Ten plants that butterflies love

May 18th - 25th is Save our Butterflies week and so here are ten suggestions for garden plants that will encourage butterflies to visit your garden, provide plenty of nectar for them to feed on and give them somewhere to lay their eggs.

honesty in a garden border1. Honesty  Lunaria annua

A hardy biennial plant with purple flowers in April and May that provide nectar for the earliest butterflies  it’s also the food plant for the Orange-tip caterpillar. Easy to grow from seed.

Here's a hint:  when planning a garden for butterflies (or bees) it's a good idea to have swathes of flowers, rather than individual blooms dotted here and there.   That way, the butterflies can spot them easier and they won't need to use up too much energy when flying between feeding stations.

 

birdsfoot trefoil2. Birdsfoot Trefoil Lotus coniculatus.

A pretty little low-growing plant with yellow flowers that are tinged with orange.  A favourite with butterflies and bees because its pollen is very rich in protein.  Flowers June and July and makes a lovely flowering lawn.  Food plant for the caterpillars of the blue butterfly family.

 

 

scabious flower3. Field Scabious Knautia arvensis

Delicate purple-blue flowers in late summer and autumn ensure that butterflies have plenty of food when they most need it.  A native plant, Scabious is fabulous in flower borders or in wild flower areas.

 

 

4. Lavender

Praised for the way it attracts bees, lavender is also a favourite with butterflies.  Thrives in well drained soils and the distinctively scented flowers can also be used in cooking.

wild blue geranium5. Wild Blue Geranium Geranium pratense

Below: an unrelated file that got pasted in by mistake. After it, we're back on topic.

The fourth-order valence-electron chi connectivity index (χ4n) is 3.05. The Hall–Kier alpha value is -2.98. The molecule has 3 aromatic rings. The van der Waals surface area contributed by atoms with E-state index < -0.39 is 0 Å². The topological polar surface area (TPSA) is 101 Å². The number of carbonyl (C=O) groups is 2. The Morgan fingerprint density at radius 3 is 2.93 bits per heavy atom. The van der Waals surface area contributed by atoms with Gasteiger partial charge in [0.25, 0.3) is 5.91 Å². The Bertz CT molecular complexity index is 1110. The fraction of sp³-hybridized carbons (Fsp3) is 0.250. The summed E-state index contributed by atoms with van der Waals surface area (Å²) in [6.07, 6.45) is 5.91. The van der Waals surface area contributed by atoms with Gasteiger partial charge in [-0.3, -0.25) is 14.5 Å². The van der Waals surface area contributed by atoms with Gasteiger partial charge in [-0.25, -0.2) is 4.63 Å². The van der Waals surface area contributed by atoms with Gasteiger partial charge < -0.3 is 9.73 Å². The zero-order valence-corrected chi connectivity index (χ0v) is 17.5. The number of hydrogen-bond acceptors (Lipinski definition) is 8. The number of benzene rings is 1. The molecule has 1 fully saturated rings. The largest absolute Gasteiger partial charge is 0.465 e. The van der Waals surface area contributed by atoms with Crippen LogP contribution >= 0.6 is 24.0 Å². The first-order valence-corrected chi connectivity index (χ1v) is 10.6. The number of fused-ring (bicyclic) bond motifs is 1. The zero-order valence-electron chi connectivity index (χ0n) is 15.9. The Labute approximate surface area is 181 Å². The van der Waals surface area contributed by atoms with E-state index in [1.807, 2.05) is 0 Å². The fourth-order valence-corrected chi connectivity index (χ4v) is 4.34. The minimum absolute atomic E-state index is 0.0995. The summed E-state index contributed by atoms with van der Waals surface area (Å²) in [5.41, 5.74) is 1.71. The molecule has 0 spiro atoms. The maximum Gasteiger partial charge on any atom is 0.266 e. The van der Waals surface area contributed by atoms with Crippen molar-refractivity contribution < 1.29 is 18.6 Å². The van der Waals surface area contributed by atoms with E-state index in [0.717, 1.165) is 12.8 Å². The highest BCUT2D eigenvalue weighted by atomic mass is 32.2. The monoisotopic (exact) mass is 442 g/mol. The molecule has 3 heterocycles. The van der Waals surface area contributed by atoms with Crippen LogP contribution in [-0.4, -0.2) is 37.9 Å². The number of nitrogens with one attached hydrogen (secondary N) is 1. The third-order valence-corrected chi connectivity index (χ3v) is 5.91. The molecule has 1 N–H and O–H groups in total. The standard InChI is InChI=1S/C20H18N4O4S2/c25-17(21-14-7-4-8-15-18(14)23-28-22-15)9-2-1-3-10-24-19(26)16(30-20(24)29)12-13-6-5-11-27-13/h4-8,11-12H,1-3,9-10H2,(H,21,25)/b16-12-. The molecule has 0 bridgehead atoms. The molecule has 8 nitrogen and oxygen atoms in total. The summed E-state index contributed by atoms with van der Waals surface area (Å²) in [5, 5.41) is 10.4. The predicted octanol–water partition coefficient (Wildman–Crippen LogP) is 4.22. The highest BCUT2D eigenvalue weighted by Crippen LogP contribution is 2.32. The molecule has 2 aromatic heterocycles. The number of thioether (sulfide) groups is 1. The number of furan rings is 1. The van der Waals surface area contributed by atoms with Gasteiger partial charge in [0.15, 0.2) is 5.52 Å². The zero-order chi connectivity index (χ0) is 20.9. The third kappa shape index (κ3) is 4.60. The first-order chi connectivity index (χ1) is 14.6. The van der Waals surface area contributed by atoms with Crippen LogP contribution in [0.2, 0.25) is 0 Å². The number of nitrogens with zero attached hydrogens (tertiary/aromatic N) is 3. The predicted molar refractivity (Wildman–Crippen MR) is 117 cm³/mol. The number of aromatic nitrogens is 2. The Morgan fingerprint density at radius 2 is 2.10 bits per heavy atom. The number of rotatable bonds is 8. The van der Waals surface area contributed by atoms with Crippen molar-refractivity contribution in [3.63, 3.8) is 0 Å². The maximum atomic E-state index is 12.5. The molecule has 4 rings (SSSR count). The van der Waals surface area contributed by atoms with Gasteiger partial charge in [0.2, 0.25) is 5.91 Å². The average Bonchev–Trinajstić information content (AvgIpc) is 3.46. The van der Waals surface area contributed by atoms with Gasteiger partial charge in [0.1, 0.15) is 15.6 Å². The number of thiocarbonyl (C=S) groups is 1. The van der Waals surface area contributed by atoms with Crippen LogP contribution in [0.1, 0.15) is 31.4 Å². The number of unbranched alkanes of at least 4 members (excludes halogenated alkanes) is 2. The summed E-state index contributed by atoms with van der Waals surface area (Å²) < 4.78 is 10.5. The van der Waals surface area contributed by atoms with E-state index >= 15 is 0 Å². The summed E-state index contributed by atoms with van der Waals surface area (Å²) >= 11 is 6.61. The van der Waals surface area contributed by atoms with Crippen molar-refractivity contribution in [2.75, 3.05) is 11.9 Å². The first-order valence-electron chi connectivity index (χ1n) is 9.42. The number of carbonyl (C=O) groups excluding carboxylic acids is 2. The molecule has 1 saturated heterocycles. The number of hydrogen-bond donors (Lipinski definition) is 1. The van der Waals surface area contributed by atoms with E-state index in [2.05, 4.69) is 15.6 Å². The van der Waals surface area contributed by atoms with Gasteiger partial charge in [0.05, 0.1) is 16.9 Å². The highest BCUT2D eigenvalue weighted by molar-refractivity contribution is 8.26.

Beautiful blue-flowered native plant that adapts well to the garden.  Very good at spreading out and keeping the weeds down.  Blooms from June to September and is popular with bees as well as butterflies.  Often found in species rich meadows and wild flower turf.

6. Verbena bonariensis

A garden flower all the way from Argentina….but when have you ever seen a butterfly stop to ask a flower’s nationality?  Likes well drained soils and hates wet winters but my goodness, it’s like a magnet to butterflies AND bees.  This one is a must have.

7. Michaelmas Daisy

An old fashioned kind of plant that attracts peacock, red admiral, tortoishell and painted lady butterflies in droves.   They simply adore the wide open flowers with easy to access nectar.

8.  Buddleia Davidii

Easy to grow garden shrub that is commonly known as the “butterfly bush”  It comes from China and is named for the Reverend Adam Buddle, a botanist from Essex.

There are lots of different buddleia varieties and they all seem to be attractive to butterflies, bees, hoverflies and lots of other insects.

9. Stinging nettles

Not particularly attractive to you and me, but absolutely essential to the vanessid butterflies such as red admirals and peacocks because stinging nettles are food (and protection) for their caterpillars.  They can be invasive, but keeping a nettle patch for the butterflies is a good excuse for not weeding.  Plus, stinging nettles can be used to make a nutritious plant food that will boost your tomato yields.

teasel flower10. Teasel

Not always thought of as a garden plant but the flowers are a beautiful colour and they’re very attractive to butterflies and bees.  As an added bonus, the seedheads (that look stunning in a haw frost) are a favourite food for goldfinches in the winter.

Where to buy butterfly friendly flowers

Remember that these are not the only plants that are attractive to butterflies – your local garden centre will be able to advise you.  Or, even better, visit a park, a plant nursery or a National Trust garden on a sunny day and make a note of the plants you like and that are being visited by butterflies.  Don’t forget to include caterpillar food plants on your list.

 

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